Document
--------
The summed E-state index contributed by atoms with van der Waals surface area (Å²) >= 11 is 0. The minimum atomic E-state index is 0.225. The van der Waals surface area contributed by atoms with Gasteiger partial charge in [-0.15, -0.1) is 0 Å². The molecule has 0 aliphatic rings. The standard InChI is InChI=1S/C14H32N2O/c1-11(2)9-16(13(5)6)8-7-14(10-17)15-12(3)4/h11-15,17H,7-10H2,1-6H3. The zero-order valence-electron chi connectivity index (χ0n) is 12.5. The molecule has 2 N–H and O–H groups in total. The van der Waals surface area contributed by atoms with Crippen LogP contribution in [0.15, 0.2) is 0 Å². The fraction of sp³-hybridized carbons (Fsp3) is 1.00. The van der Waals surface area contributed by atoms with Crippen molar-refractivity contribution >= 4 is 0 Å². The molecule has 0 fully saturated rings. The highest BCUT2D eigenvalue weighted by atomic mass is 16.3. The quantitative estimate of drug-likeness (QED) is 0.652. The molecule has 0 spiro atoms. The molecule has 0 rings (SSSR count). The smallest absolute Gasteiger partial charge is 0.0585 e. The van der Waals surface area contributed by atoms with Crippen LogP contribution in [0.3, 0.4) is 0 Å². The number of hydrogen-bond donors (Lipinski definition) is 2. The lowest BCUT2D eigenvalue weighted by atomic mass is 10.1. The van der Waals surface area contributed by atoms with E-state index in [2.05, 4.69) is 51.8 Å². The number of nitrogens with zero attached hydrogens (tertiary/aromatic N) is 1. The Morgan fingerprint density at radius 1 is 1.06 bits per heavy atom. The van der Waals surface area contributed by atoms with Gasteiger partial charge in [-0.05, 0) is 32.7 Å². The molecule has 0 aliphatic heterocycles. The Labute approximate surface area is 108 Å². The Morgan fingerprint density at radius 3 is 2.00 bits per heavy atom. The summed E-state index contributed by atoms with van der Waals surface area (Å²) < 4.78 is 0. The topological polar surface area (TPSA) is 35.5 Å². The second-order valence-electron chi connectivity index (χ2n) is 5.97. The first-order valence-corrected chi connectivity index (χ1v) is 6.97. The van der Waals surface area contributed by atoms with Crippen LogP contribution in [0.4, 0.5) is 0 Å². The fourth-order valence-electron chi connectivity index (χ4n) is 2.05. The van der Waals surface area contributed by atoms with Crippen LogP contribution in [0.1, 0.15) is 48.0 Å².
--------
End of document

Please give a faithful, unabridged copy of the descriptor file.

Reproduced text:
The summed E-state index contributed by atoms with van der Waals surface area (Å²) >= 11 is 0. The minimum atomic E-state index is 0.225. The van der Waals surface area contributed by atoms with Gasteiger partial charge in [-0.15, -0.1) is 0 Å². The molecule has 0 aliphatic rings. The standard InChI is InChI=1S/C14H32N2O/c1-11(2)9-16(13(5)6)8-7-14(10-17)15-12(3)4/h11-15,17H,7-10H2,1-6H3. The zero-order valence-electron chi connectivity index (χ0n) is 12.5. The molecule has 2 N–H and O–H groups in total. The van der Waals surface area contributed by atoms with Crippen LogP contribution in [0.15, 0.2) is 0 Å². The fraction of sp³-hybridized carbons (Fsp3) is 1.00. The van der Waals surface area contributed by atoms with Crippen molar-refractivity contribution >= 4 is 0 Å². The molecule has 0 fully saturated rings. The highest BCUT2D eigenvalue weighted by atomic mass is 16.3. The quantitative estimate of drug-likeness (QED) is 0.652. The molecule has 0 spiro atoms. The molecule has 0 rings (SSSR count). The smallest absolute Gasteiger partial charge is 0.0585 e. The van der Waals surface area contributed by atoms with Crippen LogP contribution in [0.3, 0.4) is 0 Å². The number of hydrogen-bond donors (Lipinski definition) is 2. The lowest BCUT2D eigenvalue weighted by atomic mass is 10.1. The van der Waals surface area contributed by atoms with E-state index in [2.05, 4.69) is 51.8 Å². The number of nitrogens with zero attached hydrogens (tertiary/aromatic N) is 1. The Morgan fingerprint density at radius 1 is 1.06 bits per heavy atom. The van der Waals surface area contributed by atoms with Gasteiger partial charge in [-0.05, 0) is 32.7 Å². The molecule has 0 aliphatic heterocycles. The Labute approximate surface area is 108 Å². The Morgan fingerprint density at radius 3 is 2.00 bits per heavy atom. The summed E-state index contributed by atoms with van der Waals surface area (Å²) < 4.78 is 0. The topological polar surface area (TPSA) is 35.5 Å². The second-order valence-electron chi connectivity index (χ2n) is 5.97. The first-order valence-corrected chi connectivity index (χ1v) is 6.97. The van der Waals surface area contributed by atoms with Crippen LogP contribution in [0.4, 0.5) is 0 Å². The fourth-order valence-electron chi connectivity index (χ4n) is 2.05. The van der Waals surface area contributed by atoms with Crippen LogP contribution in [0.1, 0.15) is 48.0 Å².